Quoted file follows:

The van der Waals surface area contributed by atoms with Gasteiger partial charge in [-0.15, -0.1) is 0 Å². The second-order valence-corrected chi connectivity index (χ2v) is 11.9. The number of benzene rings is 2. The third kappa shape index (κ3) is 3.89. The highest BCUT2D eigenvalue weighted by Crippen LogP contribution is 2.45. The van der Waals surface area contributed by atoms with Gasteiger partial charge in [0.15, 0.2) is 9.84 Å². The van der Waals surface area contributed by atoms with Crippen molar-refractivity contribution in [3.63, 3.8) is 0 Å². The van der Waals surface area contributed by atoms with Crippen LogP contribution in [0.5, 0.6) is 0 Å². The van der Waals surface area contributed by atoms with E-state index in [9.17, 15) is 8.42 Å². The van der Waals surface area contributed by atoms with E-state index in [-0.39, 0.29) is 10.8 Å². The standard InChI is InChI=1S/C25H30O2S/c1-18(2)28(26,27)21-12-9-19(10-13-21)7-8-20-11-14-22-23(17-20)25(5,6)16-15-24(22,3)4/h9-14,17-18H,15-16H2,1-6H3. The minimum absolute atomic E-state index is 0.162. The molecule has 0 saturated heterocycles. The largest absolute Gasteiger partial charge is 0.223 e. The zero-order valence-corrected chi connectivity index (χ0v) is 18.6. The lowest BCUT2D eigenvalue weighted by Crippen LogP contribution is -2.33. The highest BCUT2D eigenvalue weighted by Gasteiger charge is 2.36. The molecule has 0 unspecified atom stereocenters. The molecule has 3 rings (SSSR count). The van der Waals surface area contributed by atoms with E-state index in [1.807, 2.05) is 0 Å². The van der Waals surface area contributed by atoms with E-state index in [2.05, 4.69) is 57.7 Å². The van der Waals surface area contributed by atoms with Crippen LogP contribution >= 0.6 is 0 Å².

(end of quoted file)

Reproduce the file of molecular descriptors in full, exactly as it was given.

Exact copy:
The van der Waals surface area contributed by atoms with Gasteiger partial charge in [-0.15, -0.1) is 0 Å². The second-order valence-corrected chi connectivity index (χ2v) is 11.9. The number of benzene rings is 2. The third kappa shape index (κ3) is 3.89. The highest BCUT2D eigenvalue weighted by Crippen LogP contribution is 2.45. The van der Waals surface area contributed by atoms with Gasteiger partial charge in [0.15, 0.2) is 9.84 Å². The van der Waals surface area contributed by atoms with Crippen molar-refractivity contribution in [3.63, 3.8) is 0 Å². The van der Waals surface area contributed by atoms with Crippen LogP contribution in [0.5, 0.6) is 0 Å². The van der Waals surface area contributed by atoms with E-state index in [9.17, 15) is 8.42 Å². The van der Waals surface area contributed by atoms with E-state index in [-0.39, 0.29) is 10.8 Å². The standard InChI is InChI=1S/C25H30O2S/c1-18(2)28(26,27)21-12-9-19(10-13-21)7-8-20-11-14-22-23(17-20)25(5,6)16-15-24(22,3)4/h9-14,17-18H,15-16H2,1-6H3. The minimum absolute atomic E-state index is 0.162. The molecule has 0 saturated heterocycles. The largest absolute Gasteiger partial charge is 0.223 e. The zero-order valence-corrected chi connectivity index (χ0v) is 18.6. The lowest BCUT2D eigenvalue weighted by Crippen LogP contribution is -2.33. The highest BCUT2D eigenvalue weighted by Gasteiger charge is 2.36. The molecule has 0 unspecified atom stereocenters. The molecule has 3 rings (SSSR count). The van der Waals surface area contributed by atoms with E-state index in [1.807, 2.05) is 0 Å². The van der Waals surface area contributed by atoms with E-state index in [2.05, 4.69) is 57.7 Å². The van der Waals surface area contributed by atoms with Crippen LogP contribution >= 0.6 is 0 Å².